Anime, otherwise known as Japanese animation full of colorful characters and fantastical themes, is popular among a handful of USD students.
The USD Anime Club is a group of students who come together every Tuesday evening to explore the world of anime and Japanese culture.
Anime fans not only enjoy watching their favorite shows but also like to dress up as their favorite characters through cosplay. A popular cosplay prop is the steel katana sword, which is often carried by characters in anime and manga.
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Danielle Johnson, a senior psychology major, has been interested in anime since she was 11 years old. Being the president, the club has allowed her to share this interest with others.
Johnson said the Anime Club is a safe space for people to come and “nerd out.
“Some people are hard-core anime fans and other people just dabble in it here and there,” Johnson said. “We try and make it a safe space for people to express themselves and just come hang out after a long day.”
Tyler Hallman, a sophomore marketing and accounting major is the treasurer for the Anime Club. Like Johnson, he has also been interested in anime since he was a kid. His first experience with anime was Pokeman.
“I had this friend I always walked home from school with and he would tell me what he would watch, so I looked up and started watching a bunch of new things,” Hallman said.
Although some people might not be familiar with anime, there’s something for everyone, Hallman said.
“It’s one of the most diverse kinds of content you can find for a show,” Hallman said. “Whatever you like, you can probably find something in anime that’s related to it.”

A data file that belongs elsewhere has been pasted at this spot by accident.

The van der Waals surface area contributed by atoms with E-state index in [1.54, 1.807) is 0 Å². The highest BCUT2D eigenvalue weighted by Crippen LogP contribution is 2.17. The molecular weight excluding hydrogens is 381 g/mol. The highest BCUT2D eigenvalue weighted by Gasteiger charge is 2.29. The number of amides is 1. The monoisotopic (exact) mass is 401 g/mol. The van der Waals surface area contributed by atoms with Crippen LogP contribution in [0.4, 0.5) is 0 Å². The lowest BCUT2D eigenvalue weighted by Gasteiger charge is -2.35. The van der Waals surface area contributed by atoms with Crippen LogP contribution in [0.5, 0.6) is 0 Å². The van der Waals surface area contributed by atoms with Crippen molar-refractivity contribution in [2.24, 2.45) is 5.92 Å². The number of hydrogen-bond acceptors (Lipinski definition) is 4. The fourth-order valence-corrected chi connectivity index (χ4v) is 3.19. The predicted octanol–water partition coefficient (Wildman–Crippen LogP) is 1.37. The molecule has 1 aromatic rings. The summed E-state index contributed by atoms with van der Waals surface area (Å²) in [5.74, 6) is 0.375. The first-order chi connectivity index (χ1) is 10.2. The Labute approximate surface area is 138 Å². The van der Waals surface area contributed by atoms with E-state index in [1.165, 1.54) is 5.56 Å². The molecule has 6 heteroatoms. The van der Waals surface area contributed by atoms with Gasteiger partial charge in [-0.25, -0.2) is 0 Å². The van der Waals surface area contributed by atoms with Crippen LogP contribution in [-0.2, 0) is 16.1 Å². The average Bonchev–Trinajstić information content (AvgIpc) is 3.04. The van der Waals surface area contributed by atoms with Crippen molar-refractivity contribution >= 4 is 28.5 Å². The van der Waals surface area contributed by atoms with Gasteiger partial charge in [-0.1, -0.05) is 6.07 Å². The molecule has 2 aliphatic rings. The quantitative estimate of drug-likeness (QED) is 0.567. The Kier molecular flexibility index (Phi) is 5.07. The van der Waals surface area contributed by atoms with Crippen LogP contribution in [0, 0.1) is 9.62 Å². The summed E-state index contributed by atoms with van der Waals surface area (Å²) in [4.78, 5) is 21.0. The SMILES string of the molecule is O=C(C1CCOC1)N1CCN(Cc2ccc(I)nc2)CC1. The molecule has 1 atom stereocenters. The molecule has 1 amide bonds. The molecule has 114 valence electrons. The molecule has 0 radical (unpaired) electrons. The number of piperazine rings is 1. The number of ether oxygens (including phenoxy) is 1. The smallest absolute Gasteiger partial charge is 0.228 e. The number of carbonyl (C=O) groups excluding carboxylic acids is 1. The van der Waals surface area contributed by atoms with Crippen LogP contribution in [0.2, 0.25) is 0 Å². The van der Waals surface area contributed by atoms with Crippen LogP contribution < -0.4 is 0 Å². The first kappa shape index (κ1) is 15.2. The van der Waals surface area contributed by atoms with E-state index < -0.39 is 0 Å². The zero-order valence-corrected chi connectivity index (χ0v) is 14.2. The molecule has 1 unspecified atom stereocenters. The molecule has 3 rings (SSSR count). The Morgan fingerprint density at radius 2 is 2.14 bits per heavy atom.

At their weekly meetings, the Anime Club votes on a genre of anime —action, adventure, comedy, romance, etc. — to watch. They also host game nights and movie nights.
But their major event of the year is the annual Torii-Con, a day long convention filled with gaming tournaments, board games, a lip-synch battle, cosplay contests, vendors and panels.
Johnson said she hopes the convention will bring in more students to the club.
“Sadly, we are a small club. We’ve fluctuated over the years,” Johnson said. “We had a pretty good amount in the beginning and now we’re down to ten or twelve.”
Along with Torii-Con, Johnson said the group is planning to add some new activities in order to expand the Anime Club, such as learning Japanese to showcase more of the culture of anime.
Johnson said she hopes other students are able to find their place in the Anime Club, just like she found hers.
“I went to school here with no friends or anything, so the only reason I got into Anime Club was because the president noticed my shirt during MUC Bingo during orientation week,” Johnson said. “They were really accepting of me. It was someplace for me to have that socialization I was lacking.”
The Anime Club meets every Tuesday night from 7-9 p.m. in Beacom 340.